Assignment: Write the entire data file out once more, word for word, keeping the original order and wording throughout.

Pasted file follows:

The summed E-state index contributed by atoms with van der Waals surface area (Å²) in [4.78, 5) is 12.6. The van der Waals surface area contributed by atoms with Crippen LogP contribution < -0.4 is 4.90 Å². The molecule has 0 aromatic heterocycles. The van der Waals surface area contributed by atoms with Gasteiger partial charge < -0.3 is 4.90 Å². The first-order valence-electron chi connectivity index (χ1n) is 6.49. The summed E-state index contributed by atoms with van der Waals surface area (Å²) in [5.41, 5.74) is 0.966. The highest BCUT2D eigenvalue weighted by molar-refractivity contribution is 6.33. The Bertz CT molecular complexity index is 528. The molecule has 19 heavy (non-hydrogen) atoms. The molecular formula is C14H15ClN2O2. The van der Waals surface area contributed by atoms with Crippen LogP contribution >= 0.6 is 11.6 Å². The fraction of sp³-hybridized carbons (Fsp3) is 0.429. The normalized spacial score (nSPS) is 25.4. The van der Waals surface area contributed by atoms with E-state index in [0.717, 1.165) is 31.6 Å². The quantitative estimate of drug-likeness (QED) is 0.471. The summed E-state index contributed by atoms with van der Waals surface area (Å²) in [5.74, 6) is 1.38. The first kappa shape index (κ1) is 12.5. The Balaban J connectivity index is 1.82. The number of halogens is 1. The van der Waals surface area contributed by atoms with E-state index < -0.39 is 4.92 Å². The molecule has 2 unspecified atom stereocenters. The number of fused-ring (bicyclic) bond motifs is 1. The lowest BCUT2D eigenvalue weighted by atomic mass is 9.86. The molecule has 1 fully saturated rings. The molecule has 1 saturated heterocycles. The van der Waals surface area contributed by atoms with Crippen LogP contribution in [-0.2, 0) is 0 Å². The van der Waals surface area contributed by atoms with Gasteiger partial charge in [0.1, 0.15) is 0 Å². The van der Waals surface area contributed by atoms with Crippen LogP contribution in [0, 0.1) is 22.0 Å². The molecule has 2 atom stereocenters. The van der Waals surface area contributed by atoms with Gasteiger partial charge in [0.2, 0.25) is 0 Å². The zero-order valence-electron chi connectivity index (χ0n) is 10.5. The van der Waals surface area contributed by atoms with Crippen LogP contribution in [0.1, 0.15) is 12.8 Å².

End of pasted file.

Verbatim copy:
The summed E-state index contributed by atoms with van der Waals surface area (Å²) in [4.78, 5) is 12.6. The van der Waals surface area contributed by atoms with Crippen LogP contribution < -0.4 is 4.90 Å². The molecule has 0 aromatic heterocycles. The van der Waals surface area contributed by atoms with Gasteiger partial charge < -0.3 is 4.90 Å². The first-order valence-electron chi connectivity index (χ1n) is 6.49. The summed E-state index contributed by atoms with van der Waals surface area (Å²) in [5.41, 5.74) is 0.966. The highest BCUT2D eigenvalue weighted by molar-refractivity contribution is 6.33. The Bertz CT molecular complexity index is 528. The molecule has 19 heavy (non-hydrogen) atoms. The molecular formula is C14H15ClN2O2. The van der Waals surface area contributed by atoms with Crippen LogP contribution >= 0.6 is 11.6 Å². The fraction of sp³-hybridized carbons (Fsp3) is 0.429. The normalized spacial score (nSPS) is 25.4. The van der Waals surface area contributed by atoms with E-state index in [0.717, 1.165) is 31.6 Å². The quantitative estimate of drug-likeness (QED) is 0.471. The summed E-state index contributed by atoms with van der Waals surface area (Å²) in [5.74, 6) is 1.38. The first kappa shape index (κ1) is 12.5. The Balaban J connectivity index is 1.82. The number of halogens is 1. The van der Waals surface area contributed by atoms with E-state index < -0.39 is 4.92 Å². The molecule has 2 unspecified atom stereocenters. The number of fused-ring (bicyclic) bond motifs is 1. The lowest BCUT2D eigenvalue weighted by atomic mass is 9.86. The molecule has 1 fully saturated rings. The molecule has 1 saturated heterocycles. The van der Waals surface area contributed by atoms with Crippen LogP contribution in [-0.2, 0) is 0 Å². The van der Waals surface area contributed by atoms with Gasteiger partial charge in [0.1, 0.15) is 0 Å². The van der Waals surface area contributed by atoms with Crippen LogP contribution in [0, 0.1) is 22.0 Å². The molecule has 2 atom stereocenters. The van der Waals surface area contributed by atoms with Gasteiger partial charge in [0.2, 0.25) is 0 Å². The zero-order valence-electron chi connectivity index (χ0n) is 10.5. The van der Waals surface area contributed by atoms with Crippen LogP contribution in [0.1, 0.15) is 12.8 Å².